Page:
Colombo Port City is a large scale development project under China’s Belt and Road Initiative. The port city Colombo is envisioned to be South Asia’s premier residential and business destination. The port city will be built on 269 hectares of reclaimed land from sea which will be an extension of Colombo, Sri Lanka’s commercial capital. This project is spear-headed by CHEC Port City Colombo Pvt Ltd which is part of the China Harbor Engineering Company, a subsidiary of the China Communications Construction Company. The project is therefore a joint venture with the government of Sri Lanka, falling under the purview of the Ministry of Urban Development, Water Supply and Housing Facilities and the Urban Development Authority. Recently the government of Sri Lanka passed the Colombo Port City Economic Commission Act on the 27th of May 2021. Now the government must strategize plans to realize its’ fullest potentials while also addressing the numerous challenges and roadblocks in the way.
The Port City Act
The Act provides for the establishment of a special economic zone, an economic commission and a master plan of the Colombo Port City. Colombo based law firm D.L. & F. De Saram, summarizes the contents of port city bill (before it came into law) which includes:
- The commission – empowered to facilitate investments and attract Foreign Direct Investments as a Single Window Investment Facilitator.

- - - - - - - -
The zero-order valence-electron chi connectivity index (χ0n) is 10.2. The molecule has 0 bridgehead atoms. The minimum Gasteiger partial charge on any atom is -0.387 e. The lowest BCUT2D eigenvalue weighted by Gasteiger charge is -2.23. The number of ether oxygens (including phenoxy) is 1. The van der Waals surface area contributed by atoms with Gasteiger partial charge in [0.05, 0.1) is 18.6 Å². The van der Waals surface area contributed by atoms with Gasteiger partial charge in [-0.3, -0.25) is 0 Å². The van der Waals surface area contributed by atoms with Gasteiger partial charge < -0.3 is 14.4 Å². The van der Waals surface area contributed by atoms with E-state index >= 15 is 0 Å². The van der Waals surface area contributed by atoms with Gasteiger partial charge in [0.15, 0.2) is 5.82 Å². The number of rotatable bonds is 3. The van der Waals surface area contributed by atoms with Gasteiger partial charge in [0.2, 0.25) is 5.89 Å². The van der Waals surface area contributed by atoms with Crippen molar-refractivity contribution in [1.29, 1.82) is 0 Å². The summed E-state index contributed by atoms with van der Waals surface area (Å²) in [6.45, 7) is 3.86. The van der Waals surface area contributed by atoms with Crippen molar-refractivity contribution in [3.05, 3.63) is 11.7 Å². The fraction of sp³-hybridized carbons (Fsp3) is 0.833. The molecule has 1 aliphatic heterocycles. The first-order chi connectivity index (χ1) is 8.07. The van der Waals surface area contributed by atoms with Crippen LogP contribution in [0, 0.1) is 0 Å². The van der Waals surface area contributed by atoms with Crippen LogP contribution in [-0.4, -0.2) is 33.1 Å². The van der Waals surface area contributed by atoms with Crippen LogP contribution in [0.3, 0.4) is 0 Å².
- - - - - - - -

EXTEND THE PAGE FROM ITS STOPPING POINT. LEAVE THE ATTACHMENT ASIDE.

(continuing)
- Licenses and registrations to be issued to persons who will conduct businesses and corporations.
- Law stipulating the classification of land situated in the port city.
- The establishment of a stock exchange, ‘Estate Manager’ which is a company established to perform management tasks as assigned by the commission, and an International Commercial Dispute Resolution Centre.
- A number of tax exemptions allowed to encourage business and their employees as listed in schedule II of the Act.
Construction of the port city was officially launched on the 17th of September 2014 under the auspices of President Mahinda Rajapaksa. This mega scale development project is set to posit Colombo as an international financial district allowing it to compete with others of its nature such as: Dubai, Hong Kong and Singapore. The city is planned to host 5 precincts:
- Financial district
- Central Park living
- Island living
- The Marina
- International Island